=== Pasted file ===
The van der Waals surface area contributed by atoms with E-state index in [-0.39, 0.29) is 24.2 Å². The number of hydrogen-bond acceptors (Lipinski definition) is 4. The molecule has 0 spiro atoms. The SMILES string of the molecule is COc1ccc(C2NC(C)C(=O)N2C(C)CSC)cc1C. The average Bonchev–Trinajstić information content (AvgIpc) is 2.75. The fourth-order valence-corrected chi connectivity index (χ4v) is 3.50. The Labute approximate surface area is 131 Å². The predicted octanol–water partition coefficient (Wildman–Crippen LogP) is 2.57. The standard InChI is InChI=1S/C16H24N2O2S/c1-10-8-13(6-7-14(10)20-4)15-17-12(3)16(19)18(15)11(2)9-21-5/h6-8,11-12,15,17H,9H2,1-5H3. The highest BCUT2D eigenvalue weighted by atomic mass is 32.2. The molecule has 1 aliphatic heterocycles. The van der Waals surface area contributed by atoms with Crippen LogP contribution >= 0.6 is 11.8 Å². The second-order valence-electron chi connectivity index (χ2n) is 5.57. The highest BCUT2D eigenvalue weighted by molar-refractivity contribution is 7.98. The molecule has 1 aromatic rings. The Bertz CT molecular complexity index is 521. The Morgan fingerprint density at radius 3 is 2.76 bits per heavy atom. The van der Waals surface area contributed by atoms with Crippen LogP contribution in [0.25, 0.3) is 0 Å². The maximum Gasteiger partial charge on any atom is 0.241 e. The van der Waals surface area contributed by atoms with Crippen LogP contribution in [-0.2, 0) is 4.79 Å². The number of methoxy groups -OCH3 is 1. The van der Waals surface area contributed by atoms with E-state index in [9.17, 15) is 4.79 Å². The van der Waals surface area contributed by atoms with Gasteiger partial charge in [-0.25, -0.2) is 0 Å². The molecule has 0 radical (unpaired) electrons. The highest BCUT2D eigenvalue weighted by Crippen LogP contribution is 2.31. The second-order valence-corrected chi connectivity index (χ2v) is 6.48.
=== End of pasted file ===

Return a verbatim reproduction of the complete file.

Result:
The van der Waals surface area contributed by atoms with E-state index in [-0.39, 0.29) is 24.2 Å². The number of hydrogen-bond acceptors (Lipinski definition) is 4. The molecule has 0 spiro atoms. The SMILES string of the molecule is COc1ccc(C2NC(C)C(=O)N2C(C)CSC)cc1C. The average Bonchev–Trinajstić information content (AvgIpc) is 2.75. The fourth-order valence-corrected chi connectivity index (χ4v) is 3.50. The Labute approximate surface area is 131 Å². The predicted octanol–water partition coefficient (Wildman–Crippen LogP) is 2.57. The standard InChI is InChI=1S/C16H24N2O2S/c1-10-8-13(6-7-14(10)20-4)15-17-12(3)16(19)18(15)11(2)9-21-5/h6-8,11-12,15,17H,9H2,1-5H3. The highest BCUT2D eigenvalue weighted by atomic mass is 32.2. The molecule has 1 aliphatic heterocycles. The van der Waals surface area contributed by atoms with Crippen LogP contribution >= 0.6 is 11.8 Å². The second-order valence-electron chi connectivity index (χ2n) is 5.57. The highest BCUT2D eigenvalue weighted by molar-refractivity contribution is 7.98. The molecule has 1 aromatic rings. The Bertz CT molecular complexity index is 521. The Morgan fingerprint density at radius 3 is 2.76 bits per heavy atom. The van der Waals surface area contributed by atoms with Crippen LogP contribution in [0.25, 0.3) is 0 Å². The maximum Gasteiger partial charge on any atom is 0.241 e. The van der Waals surface area contributed by atoms with Crippen LogP contribution in [-0.2, 0) is 4.79 Å². The number of methoxy groups -OCH3 is 1. The van der Waals surface area contributed by atoms with E-state index in [9.17, 15) is 4.79 Å². The van der Waals surface area contributed by atoms with Gasteiger partial charge in [-0.25, -0.2) is 0 Å². The molecule has 0 radical (unpaired) electrons. The highest BCUT2D eigenvalue weighted by Crippen LogP contribution is 2.31. The second-order valence-corrected chi connectivity index (χ2v) is 6.48.